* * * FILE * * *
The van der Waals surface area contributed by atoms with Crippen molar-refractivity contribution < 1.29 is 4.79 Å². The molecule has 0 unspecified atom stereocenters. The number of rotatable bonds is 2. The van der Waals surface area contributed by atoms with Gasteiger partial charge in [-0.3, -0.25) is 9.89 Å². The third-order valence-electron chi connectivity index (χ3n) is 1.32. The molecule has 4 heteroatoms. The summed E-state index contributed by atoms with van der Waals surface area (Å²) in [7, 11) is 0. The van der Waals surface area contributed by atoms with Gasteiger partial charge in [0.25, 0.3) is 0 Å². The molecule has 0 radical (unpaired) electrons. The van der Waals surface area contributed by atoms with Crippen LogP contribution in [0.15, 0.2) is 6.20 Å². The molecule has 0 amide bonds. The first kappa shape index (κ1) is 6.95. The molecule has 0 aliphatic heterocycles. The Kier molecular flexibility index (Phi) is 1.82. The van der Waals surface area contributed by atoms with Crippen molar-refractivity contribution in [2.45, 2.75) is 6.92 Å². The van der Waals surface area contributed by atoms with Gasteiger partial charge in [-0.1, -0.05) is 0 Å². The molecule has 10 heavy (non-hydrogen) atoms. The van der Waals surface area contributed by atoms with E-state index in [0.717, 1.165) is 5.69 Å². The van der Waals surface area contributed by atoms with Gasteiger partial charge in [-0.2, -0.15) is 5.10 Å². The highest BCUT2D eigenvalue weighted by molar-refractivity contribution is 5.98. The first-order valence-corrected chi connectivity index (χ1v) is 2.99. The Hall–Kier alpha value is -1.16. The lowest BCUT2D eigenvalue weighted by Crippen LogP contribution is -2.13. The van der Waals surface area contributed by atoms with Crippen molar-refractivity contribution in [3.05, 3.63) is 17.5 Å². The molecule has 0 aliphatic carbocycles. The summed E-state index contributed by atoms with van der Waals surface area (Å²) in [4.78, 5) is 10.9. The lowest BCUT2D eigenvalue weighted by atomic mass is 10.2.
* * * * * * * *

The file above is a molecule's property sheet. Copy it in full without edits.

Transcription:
The van der Waals surface area contributed by atoms with Crippen molar-refractivity contribution < 1.29 is 4.79 Å². The molecule has 0 unspecified atom stereocenters. The number of rotatable bonds is 2. The van der Waals surface area contributed by atoms with Gasteiger partial charge in [-0.3, -0.25) is 9.89 Å². The third-order valence-electron chi connectivity index (χ3n) is 1.32. The molecule has 4 heteroatoms. The summed E-state index contributed by atoms with van der Waals surface area (Å²) in [7, 11) is 0. The van der Waals surface area contributed by atoms with Gasteiger partial charge in [0.25, 0.3) is 0 Å². The molecule has 0 radical (unpaired) electrons. The van der Waals surface area contributed by atoms with Crippen LogP contribution in [0.15, 0.2) is 6.20 Å². The molecule has 0 amide bonds. The first kappa shape index (κ1) is 6.95. The molecule has 0 aliphatic heterocycles. The Kier molecular flexibility index (Phi) is 1.82. The van der Waals surface area contributed by atoms with Crippen molar-refractivity contribution in [2.45, 2.75) is 6.92 Å². The van der Waals surface area contributed by atoms with Gasteiger partial charge in [-0.1, -0.05) is 0 Å². The molecule has 10 heavy (non-hydrogen) atoms. The van der Waals surface area contributed by atoms with E-state index in [0.717, 1.165) is 5.69 Å². The van der Waals surface area contributed by atoms with Gasteiger partial charge in [-0.2, -0.15) is 5.10 Å². The highest BCUT2D eigenvalue weighted by molar-refractivity contribution is 5.98. The first-order valence-corrected chi connectivity index (χ1v) is 2.99. The Hall–Kier alpha value is -1.16. The lowest BCUT2D eigenvalue weighted by Crippen LogP contribution is -2.13. The van der Waals surface area contributed by atoms with Crippen molar-refractivity contribution in [3.05, 3.63) is 17.5 Å². The molecule has 0 aliphatic carbocycles. The summed E-state index contributed by atoms with van der Waals surface area (Å²) in [4.78, 5) is 10.9. The lowest BCUT2D eigenvalue weighted by atomic mass is 10.2.